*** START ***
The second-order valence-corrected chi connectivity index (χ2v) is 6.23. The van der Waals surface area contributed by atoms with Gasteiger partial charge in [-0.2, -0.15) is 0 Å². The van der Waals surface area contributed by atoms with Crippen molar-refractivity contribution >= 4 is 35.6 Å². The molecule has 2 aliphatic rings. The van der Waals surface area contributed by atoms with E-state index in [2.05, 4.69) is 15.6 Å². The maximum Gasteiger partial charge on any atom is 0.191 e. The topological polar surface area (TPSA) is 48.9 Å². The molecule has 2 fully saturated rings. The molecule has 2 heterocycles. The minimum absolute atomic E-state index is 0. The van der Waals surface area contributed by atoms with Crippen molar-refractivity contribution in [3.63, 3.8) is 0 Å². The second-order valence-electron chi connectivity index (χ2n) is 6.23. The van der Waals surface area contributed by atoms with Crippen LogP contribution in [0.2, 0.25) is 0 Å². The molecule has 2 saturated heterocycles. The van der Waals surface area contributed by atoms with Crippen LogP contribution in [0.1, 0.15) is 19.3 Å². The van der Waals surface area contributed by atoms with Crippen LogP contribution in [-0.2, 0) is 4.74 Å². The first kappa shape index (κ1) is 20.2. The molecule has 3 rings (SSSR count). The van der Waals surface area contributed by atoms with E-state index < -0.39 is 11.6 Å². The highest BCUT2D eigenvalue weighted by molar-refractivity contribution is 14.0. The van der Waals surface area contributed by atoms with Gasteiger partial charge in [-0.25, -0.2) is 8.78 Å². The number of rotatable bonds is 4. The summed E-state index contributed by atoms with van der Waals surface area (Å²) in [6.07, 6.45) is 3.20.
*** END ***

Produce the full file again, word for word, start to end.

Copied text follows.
The second-order valence-corrected chi connectivity index (χ2v) is 6.23. The van der Waals surface area contributed by atoms with Gasteiger partial charge in [-0.2, -0.15) is 0 Å². The van der Waals surface area contributed by atoms with Crippen molar-refractivity contribution >= 4 is 35.6 Å². The molecule has 2 aliphatic rings. The van der Waals surface area contributed by atoms with E-state index in [2.05, 4.69) is 15.6 Å². The maximum Gasteiger partial charge on any atom is 0.191 e. The topological polar surface area (TPSA) is 48.9 Å². The molecule has 2 fully saturated rings. The molecule has 2 heterocycles. The minimum absolute atomic E-state index is 0. The van der Waals surface area contributed by atoms with Crippen molar-refractivity contribution in [3.63, 3.8) is 0 Å². The second-order valence-electron chi connectivity index (χ2n) is 6.23. The van der Waals surface area contributed by atoms with Crippen LogP contribution in [0.2, 0.25) is 0 Å². The molecule has 2 saturated heterocycles. The van der Waals surface area contributed by atoms with Crippen LogP contribution in [0.1, 0.15) is 19.3 Å². The van der Waals surface area contributed by atoms with Crippen LogP contribution in [-0.2, 0) is 4.74 Å². The first kappa shape index (κ1) is 20.2. The molecule has 3 rings (SSSR count). The van der Waals surface area contributed by atoms with E-state index < -0.39 is 11.6 Å². The highest BCUT2D eigenvalue weighted by molar-refractivity contribution is 14.0. The van der Waals surface area contributed by atoms with Gasteiger partial charge in [-0.25, -0.2) is 8.78 Å². The number of rotatable bonds is 4. The summed E-state index contributed by atoms with van der Waals surface area (Å²) in [6.07, 6.45) is 3.20.